Fluoride is an important component in the healthy development of children’s teeth. Here, our North Delta dentists explain why and when fluoride treatment is a good idea.
What exactly is fluoride?
Fluoride is a mineral that occurs naturally in many foods and in certain water sources. It can also be found throughout the Earth’s crust, and in general is widely distributed in nature.
In the 1930s, researchers noticed in that, when people grew up in areas with naturally fluoridated drinking water, they had up to two thirds fewer cavities than those who grew up drinking water that was not fluoridated.
Because of these findings, today fluoride is added to water supplies in many places worldwide to help support strong, healthy teeth among the population, keeping community healthier as a whole.
How does fluoride work?
Fluoride prevent cavities in two ways:
- Concentrations of fluoride build up in children's growing bones and teeth, hardening the enamel of baby and adult teeth before the erupt.
- It hardens the enamel of adult teeth that have already erupted as well.
Fluoride works during what's called the "demineralization and remineralization process", which takes place inside your mouth when you eat. After you eat, your saliva contains higher levels of the acids that cause “demineralization”. Demineralization is a dissolution of the calcium and phosphorous under the surface of the teeth.
During times when your saliva is less acidic, it actually has the opposite effect, replenishing the calcium and phosphorous under the surface of the teeth (remineralization).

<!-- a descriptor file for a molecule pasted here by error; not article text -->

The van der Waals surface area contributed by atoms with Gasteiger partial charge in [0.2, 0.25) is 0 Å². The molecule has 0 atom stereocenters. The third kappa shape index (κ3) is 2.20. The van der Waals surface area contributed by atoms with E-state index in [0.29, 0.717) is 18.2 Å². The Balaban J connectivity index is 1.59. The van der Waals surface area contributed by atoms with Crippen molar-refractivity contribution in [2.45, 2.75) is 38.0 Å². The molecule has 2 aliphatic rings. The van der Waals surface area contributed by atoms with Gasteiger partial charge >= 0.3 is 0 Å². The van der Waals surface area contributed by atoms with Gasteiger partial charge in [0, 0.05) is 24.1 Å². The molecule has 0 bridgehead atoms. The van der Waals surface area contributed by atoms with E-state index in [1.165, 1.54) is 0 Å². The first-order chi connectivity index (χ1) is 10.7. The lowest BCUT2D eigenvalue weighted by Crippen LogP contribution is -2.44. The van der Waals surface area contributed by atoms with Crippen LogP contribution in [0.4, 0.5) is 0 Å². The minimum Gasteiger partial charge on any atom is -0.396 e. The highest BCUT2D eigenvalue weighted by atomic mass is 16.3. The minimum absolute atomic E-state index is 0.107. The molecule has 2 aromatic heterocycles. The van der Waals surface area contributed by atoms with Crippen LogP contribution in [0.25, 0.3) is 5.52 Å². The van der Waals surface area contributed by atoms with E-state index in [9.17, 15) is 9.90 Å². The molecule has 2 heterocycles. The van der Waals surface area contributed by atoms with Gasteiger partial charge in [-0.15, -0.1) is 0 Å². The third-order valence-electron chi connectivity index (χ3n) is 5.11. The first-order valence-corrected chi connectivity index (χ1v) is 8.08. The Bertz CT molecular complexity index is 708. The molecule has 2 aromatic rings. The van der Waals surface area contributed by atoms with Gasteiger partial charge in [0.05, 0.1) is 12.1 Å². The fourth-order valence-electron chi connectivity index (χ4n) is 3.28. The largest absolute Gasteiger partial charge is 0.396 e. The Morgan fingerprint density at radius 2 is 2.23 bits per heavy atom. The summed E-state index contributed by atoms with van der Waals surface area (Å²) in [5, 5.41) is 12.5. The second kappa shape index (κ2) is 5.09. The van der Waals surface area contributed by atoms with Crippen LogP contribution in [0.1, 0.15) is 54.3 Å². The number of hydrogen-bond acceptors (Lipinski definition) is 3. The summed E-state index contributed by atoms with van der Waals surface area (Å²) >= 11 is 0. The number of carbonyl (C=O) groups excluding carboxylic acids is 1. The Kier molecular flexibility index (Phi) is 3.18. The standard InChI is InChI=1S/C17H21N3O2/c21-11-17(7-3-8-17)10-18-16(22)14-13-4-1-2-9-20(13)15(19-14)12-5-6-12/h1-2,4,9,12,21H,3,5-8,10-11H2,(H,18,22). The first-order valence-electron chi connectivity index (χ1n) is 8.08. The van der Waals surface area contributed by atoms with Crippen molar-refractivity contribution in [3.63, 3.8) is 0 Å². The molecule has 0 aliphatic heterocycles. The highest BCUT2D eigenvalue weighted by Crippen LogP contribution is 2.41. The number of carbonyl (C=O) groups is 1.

Remineralization is when fluoride comes into play. When fluoride is present during remineralization, the deposited minerals are harder than they would be if it wasn't there.
In addition, this helps make teeth stronger and more resistant to the effects of demineralization when the next phase takes place.
How do I know if my kids are getting enough fluoride?
To find out of you and your family have a fluoridated water supply, you can contact your local water district to ask.
If it is, then just drinking the water and brushing regularly with fluoride toothpaste will probably be sufficient for children and adults with healthy teeth.
Whether your water is fluoridated or not, let your dentist know, and she will help you determine whether additional fluoride treatment would be right for your family.
What kinds of fluoride treatments are available?
You dentist will recommend appropriate fluoride treatment (if any), depending on your child's needs. She may recommend any of the following treatments:
- In-Office Gel, Varnish or Foam Treatments: These treatments contain a higher concentration of fluoride than what is found in rinses or toothpastes. They are applied at your dentist’s office by a qualified dental professional.
- Fluoride Supplements: Fluoride supplements are available in tablet or liquid format, by prescription only.
- Mouth Rinses & Toothpastes: Low fluoride concentration formulas are available for purchase at most pharmacies. Higher concentrations are available via prescription by your dentist.
When is fluoride intake most beneficial?
Fluoride is generally considered necessary for the healthy dental development of children from infancy through to the age of 16. During this whole time period, the baby and adult teeth are developing and erupting, and they need fluoride to grow strong.
Adult teeth can also benefit from fluoride treatment, so no matter how old you are, be sure to discuss fluoride intake with your dentist!